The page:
To Regenerate the Fabric Of Life
“When I talk about [leadership] magic, I’m not talking about having the right ingredients and knowing how to mix them together. I’m talking about lineage. I’m talking about people. I’m talking about what emerges when you consciously weave together community, history, health, nature and a real enjoyment of where you are.”
(Adapted from Carin McKay – Culinary Magic at the Regenerative Design Institute: Creating community through food, farm and permaculture)
A journey to know your true nature.
“A human being is a part of the whole, called by us “Universe”, a part limited in time and space. He experiences himself, his thoughts and feelings as something separated from the rest — a kind of optical delusion of his consciousness. This delusion is a kind of prison for us, restricting us to our personal desires and to affection for a few persons nearest to us. Our task must be to free ourselves from this prison by widening our circle of compassion to embrace all living creatures and the whole of nature in its beauty. Nobody is able to achieve this completely, but the striving for such achievement is in itself a part of the liberation and a foundation for inner security.”
~Albert Einstein’s Letter of 1950, as quoted in The New York Times (29 March 1972) and The New York Post (28 November 1972).
To know about humanity, you first have to learn to be human.
As our inner and outer worlds experience accelerated techno-forming, we are at risk of forgetting how to appreciate and cultivate our innate human capabilities, such as living in healthy communities, complex decision making and our 54 senses and sensibilities.
Current technology design favours quick fix and simple solutions to scale for exponential shareholder growth. The unintended consequence is a global phenomena where entire living eco-systems are coralled into profitable algorithmic and possibly bio-engineered data points designed for precision prediction markets and behavioural re-engineering.
Add to this a worldview that life is in essence just autonomous algorithms, and we start to believe that, to evolve, we need continuous updates to our human operating systems, prescribed by machines that are smarter than us.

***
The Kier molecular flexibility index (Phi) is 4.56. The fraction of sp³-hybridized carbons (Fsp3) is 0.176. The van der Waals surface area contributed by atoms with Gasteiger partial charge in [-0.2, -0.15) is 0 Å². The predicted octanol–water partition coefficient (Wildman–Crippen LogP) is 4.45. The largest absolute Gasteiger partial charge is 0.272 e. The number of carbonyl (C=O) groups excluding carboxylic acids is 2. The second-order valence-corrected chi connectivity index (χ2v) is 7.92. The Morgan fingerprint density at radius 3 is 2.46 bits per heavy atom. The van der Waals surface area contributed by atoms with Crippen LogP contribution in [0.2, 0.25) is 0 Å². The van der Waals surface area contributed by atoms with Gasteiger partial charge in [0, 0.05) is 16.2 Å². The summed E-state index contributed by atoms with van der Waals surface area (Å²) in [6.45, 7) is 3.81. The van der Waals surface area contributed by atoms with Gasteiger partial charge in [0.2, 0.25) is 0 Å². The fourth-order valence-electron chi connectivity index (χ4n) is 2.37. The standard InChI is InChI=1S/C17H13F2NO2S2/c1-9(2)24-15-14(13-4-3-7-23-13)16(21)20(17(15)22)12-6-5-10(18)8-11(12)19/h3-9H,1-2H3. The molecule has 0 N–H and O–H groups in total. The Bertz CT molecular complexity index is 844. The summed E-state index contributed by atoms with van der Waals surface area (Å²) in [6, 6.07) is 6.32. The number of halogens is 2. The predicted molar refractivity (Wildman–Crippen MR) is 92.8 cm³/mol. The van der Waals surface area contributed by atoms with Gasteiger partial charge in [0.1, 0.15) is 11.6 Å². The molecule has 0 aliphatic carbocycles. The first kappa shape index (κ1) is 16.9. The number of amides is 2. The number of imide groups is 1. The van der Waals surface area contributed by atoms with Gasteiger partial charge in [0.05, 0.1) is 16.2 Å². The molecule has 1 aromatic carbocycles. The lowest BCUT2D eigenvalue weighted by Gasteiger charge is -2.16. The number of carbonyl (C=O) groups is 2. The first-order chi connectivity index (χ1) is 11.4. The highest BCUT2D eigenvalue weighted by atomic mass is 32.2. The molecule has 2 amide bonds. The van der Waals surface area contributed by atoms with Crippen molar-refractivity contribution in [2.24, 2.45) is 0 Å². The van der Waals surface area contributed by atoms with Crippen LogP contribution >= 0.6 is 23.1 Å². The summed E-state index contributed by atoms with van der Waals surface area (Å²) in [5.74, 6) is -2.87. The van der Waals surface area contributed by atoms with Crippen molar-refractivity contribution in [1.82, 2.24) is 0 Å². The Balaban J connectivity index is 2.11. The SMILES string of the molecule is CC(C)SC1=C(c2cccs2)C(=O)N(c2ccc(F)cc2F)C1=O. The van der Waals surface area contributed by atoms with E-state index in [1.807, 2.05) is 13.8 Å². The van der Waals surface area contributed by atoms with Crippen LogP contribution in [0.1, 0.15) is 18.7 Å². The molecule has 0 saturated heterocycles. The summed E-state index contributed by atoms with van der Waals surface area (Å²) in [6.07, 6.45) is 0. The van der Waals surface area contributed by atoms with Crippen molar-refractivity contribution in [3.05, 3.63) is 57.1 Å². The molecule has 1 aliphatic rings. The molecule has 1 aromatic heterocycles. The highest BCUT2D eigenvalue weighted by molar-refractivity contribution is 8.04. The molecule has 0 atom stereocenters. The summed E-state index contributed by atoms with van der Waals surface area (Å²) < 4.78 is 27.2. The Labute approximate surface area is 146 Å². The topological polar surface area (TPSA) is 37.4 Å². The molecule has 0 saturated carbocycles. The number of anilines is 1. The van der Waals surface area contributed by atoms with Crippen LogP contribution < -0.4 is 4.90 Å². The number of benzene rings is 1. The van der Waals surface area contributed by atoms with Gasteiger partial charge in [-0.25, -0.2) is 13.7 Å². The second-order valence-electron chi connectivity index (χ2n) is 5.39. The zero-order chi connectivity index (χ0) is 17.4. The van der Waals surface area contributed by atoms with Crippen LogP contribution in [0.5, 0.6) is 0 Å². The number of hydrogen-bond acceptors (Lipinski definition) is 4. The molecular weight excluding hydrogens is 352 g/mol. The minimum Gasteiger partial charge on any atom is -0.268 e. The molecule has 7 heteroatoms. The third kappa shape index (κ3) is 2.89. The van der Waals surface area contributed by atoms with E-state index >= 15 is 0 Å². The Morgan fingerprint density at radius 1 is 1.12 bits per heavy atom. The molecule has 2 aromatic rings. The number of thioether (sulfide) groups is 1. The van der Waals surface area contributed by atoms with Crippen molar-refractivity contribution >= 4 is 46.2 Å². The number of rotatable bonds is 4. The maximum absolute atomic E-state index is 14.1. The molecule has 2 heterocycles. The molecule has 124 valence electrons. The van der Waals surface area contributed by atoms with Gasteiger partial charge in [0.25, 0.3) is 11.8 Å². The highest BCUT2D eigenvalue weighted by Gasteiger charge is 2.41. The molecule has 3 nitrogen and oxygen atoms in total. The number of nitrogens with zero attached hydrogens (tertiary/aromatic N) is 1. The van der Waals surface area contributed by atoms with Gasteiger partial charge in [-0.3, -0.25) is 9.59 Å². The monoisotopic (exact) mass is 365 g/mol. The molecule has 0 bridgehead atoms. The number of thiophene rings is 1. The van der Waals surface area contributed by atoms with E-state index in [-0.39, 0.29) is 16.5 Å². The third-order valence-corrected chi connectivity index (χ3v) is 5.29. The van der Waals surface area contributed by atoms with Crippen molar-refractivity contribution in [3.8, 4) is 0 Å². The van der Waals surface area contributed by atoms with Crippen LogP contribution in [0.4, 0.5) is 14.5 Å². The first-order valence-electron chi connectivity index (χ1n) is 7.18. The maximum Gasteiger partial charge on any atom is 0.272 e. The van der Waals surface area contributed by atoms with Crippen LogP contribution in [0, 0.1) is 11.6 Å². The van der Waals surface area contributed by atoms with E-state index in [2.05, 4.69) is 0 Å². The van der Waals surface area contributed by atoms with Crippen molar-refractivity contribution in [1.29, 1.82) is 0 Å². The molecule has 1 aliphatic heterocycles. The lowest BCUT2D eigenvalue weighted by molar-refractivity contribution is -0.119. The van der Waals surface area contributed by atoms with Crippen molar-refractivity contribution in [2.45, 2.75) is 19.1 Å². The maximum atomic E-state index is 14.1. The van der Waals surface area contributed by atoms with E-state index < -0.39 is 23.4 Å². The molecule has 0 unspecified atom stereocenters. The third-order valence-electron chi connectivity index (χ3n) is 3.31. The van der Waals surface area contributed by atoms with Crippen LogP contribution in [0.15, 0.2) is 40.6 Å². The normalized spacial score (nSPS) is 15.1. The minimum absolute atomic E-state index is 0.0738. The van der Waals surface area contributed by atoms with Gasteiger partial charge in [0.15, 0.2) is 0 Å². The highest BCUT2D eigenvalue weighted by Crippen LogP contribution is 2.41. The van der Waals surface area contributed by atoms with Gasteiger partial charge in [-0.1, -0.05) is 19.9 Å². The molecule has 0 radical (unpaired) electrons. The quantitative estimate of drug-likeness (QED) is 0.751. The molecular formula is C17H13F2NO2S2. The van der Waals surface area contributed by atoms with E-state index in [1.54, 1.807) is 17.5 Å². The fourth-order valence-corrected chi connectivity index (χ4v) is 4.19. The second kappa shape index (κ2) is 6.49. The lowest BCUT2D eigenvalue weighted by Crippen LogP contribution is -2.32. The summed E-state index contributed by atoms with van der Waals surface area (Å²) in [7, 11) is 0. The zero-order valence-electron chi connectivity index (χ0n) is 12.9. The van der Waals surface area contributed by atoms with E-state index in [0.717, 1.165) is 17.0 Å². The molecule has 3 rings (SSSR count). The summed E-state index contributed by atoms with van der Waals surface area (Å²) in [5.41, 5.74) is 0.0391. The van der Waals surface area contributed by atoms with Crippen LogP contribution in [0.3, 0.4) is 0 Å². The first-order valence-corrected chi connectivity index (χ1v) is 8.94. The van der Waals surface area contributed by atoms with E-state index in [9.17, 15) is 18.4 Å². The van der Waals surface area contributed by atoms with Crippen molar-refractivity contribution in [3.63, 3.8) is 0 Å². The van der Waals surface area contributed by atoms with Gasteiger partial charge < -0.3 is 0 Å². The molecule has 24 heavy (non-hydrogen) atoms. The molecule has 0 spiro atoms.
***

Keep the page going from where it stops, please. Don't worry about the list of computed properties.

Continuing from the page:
With human comfort at the centre of design, the side-effects can now be seen as we experience loss of social connection, physical fitness and creative movement, reduced emotional diversity and flexibility, technology mediation instead of natural connection and contact, reduction of critical thinking skills and other cognitive abilities.
User attentions are aimed at measurable clicks, often linked to unpleasant, high energy emotional, short term problems, replicated within a mono-cultural imagination and social networks.
This degeneration in all aspects of our lives – on a personal as well as family and collective level – has the possibility of creating a vicious cycle feedback loop where we believe this to be the only trajectory of our collective digital future.
Unlike this bleak view, most people also realize we have many unexplored windows of opportunities to use technologies. We have the freedom to opt-out and establish better foundational principles for standards and ethics for these man-made designs and codes that shape our future.
Fortunately we also have access to ecosystems within natural environments not yet fully mediated by our machine consciousness.
Here we can re-experience what it truly means to be human: Not what our mainstream experts tell us, but our own body’s experience of our primordial being.
Positive maverick leaders make a conscious decision to engage in rewilding: “practices which allow the human nervous system to develop to its full capability, including the sensitivity and awareness of our undomesticated hunter-gatherer ancestors” (definition by Wild Open).
They are able to discern natural consciousness and machine consciousness within themselves and their environments. Cultivating digital intelligence, they apply practical wisdom in how to allow autonomous code to mediate our experience of life using life’s principles towards vitality and ecosystem virtuous cycles.
Re-wilding ourselves enables us to build novel foundations to face ourselves and the world around us. It empowers us to research, design and adopt alternative technological solutions that restore our human capacities for new forms of ethical cooperation, reciprocity, the prosperity game (as contrasted to the monopoly game).
Photo: Mauna Kea, Hawaii, January 2016
Nurturing Imagination: Seeking new soils and cultivating gardens of the mind in which to dream a better future
Reuniting human creative capacity with with the craft and the art of life will restore natural imagination as a wisdom skill.
Dr Tina Seelig, Stanford Creativity Expert, writes that “without imaginers who engage with the world and envision alternatives, there won’t be compelling opportunities to address.
Nurturing imagination is a practical wisdom skill. Did you know that the majority of tech leaders send their children to Waldorf schools and limit their time using machine technologies?
Here is how Proust applied his imagination: “The document [timetable for trains] was not consulted for practical advice; the departure time of the Saint-Lazare train was of no immediate importance to a man who found no reason to leave Paris in the last eight years of his life. Rather, this timetable was read and enjoyed as though it were a gripping novel about country life, because the mere names of provincial train stations provided Proust’s imagination with enough material to elaborate entire worlds, to picture domestic dramas in rural villages, shenanigans in local government, and life out in the fields.” How Proust Can Change Your Life (Vintage International)